Two months after Cape Wind Associates announced plans to buy a Falmouth marina to serve as the operations headquarters for the extensive offshore wind turbine project it intends to build on Nantucket Sound, environmentalists are firing the latest salvo against a development a decade in the making.
The Alliance to Protect Nantucket Sound, Public Employees for Environmental Responsibility and a handful of other groups yesterday filed a motion for summary judgment in one of five pending lawsuits aimed at preventing the construction of 130 wind turbines on roughly 25 miles of the sound.
The brief filed in U.S. District Court for the District of Columbia alleges the Cape Wind project would violate federal protections for threatened and endangered species, including the North Atlantic right whale, four species of federally protected sea turtles and several species of migratory birds.
“Cape Wind would be disastrous to Nantucket Sound, resulting in serious threats to the marine mammals and birds that rely on this vital habitat,” said Alliance President Audra Parker.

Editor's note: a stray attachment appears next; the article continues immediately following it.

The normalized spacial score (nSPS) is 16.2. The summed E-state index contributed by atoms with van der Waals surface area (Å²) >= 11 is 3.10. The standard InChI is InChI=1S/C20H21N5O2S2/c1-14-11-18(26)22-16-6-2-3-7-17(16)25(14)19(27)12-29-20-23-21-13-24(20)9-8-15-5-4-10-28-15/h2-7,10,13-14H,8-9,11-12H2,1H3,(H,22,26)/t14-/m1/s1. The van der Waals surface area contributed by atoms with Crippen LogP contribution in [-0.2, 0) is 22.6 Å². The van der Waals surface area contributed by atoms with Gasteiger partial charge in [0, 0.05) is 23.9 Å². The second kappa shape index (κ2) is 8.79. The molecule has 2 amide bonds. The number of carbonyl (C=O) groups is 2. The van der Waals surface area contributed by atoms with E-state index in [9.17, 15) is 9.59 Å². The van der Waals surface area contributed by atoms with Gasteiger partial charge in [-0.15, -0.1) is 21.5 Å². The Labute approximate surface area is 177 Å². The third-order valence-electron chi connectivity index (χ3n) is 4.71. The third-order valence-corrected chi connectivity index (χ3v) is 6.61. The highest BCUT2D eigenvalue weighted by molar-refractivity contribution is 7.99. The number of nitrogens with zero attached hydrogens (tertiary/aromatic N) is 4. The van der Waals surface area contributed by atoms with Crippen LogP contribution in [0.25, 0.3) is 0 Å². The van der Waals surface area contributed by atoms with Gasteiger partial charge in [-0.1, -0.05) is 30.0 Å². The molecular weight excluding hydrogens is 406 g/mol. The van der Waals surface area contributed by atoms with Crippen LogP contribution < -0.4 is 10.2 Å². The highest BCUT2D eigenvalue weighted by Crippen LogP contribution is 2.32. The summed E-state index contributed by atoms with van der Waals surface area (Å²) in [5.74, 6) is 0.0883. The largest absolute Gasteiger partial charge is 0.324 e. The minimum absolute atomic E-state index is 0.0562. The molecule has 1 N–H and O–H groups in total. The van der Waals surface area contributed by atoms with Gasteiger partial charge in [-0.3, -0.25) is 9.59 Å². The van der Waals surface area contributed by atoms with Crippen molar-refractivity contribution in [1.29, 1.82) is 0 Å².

Mark Rodgers, a spokesman for Cape Wind, called the brief filed yesterday “old news” and its allegations baseless. A 10-year review by federal and state permitting agencies found that Cape Wind would safely coexist with and reduce the pollution that harms wildlife, he said.
Rodgers said the Alliance is funded by coal and oil billionaire Bill Koch and has called for moving Cape Wind out of the view of its members, south of Nantucket, “which ironically is closer to known right whale migration routes.”
When asked how much Koch had donated to the Alliance, Patty Dineen, a spokeswoman for the group, said: “While it’s a well-known fact that Bill Koch is a generous donor, we respect the privacy of all our donors and do not routinely release information without the specific donor’s permission.”
Cape Wind has said construction on the $2.5 billion project will begin in 2014.
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